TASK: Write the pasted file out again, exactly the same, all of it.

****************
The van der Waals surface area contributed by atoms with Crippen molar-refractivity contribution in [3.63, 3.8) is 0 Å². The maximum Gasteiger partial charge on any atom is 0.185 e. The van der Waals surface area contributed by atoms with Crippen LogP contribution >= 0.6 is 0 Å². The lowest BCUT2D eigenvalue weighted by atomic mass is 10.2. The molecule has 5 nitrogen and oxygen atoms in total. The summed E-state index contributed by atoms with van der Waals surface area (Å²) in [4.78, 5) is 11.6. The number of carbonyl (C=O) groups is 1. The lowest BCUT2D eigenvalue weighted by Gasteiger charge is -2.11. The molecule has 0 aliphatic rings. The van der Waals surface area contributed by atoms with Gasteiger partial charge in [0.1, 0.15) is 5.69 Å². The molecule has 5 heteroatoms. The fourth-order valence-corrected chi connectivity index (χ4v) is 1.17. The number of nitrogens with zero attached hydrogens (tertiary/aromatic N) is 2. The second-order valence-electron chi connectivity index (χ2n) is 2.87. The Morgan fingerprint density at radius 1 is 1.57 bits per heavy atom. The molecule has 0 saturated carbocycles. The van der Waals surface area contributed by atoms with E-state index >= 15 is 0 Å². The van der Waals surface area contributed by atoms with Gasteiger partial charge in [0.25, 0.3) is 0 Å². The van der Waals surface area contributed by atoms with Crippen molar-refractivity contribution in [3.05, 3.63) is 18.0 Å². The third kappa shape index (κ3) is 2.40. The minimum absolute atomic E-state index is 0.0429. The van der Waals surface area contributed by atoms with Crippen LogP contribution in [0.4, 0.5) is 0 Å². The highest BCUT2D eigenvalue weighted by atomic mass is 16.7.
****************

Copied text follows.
The van der Waals surface area contributed by atoms with Crippen molar-refractivity contribution in [3.63, 3.8) is 0 Å². The maximum Gasteiger partial charge on any atom is 0.185 e. The van der Waals surface area contributed by atoms with Crippen LogP contribution >= 0.6 is 0 Å². The lowest BCUT2D eigenvalue weighted by atomic mass is 10.2. The molecule has 5 nitrogen and oxygen atoms in total. The summed E-state index contributed by atoms with van der Waals surface area (Å²) in [4.78, 5) is 11.6. The number of carbonyl (C=O) groups is 1. The lowest BCUT2D eigenvalue weighted by Gasteiger charge is -2.11. The molecule has 0 aliphatic rings. The van der Waals surface area contributed by atoms with Gasteiger partial charge in [0.1, 0.15) is 5.69 Å². The molecule has 5 heteroatoms. The fourth-order valence-corrected chi connectivity index (χ4v) is 1.17. The number of nitrogens with zero attached hydrogens (tertiary/aromatic N) is 2. The second-order valence-electron chi connectivity index (χ2n) is 2.87. The Morgan fingerprint density at radius 1 is 1.57 bits per heavy atom. The molecule has 0 saturated carbocycles. The van der Waals surface area contributed by atoms with E-state index >= 15 is 0 Å². The van der Waals surface area contributed by atoms with Gasteiger partial charge in [0.25, 0.3) is 0 Å². The van der Waals surface area contributed by atoms with Crippen molar-refractivity contribution in [3.05, 3.63) is 18.0 Å². The third kappa shape index (κ3) is 2.40. The minimum absolute atomic E-state index is 0.0429. The van der Waals surface area contributed by atoms with Crippen LogP contribution in [0.4, 0.5) is 0 Å². The highest BCUT2D eigenvalue weighted by atomic mass is 16.7.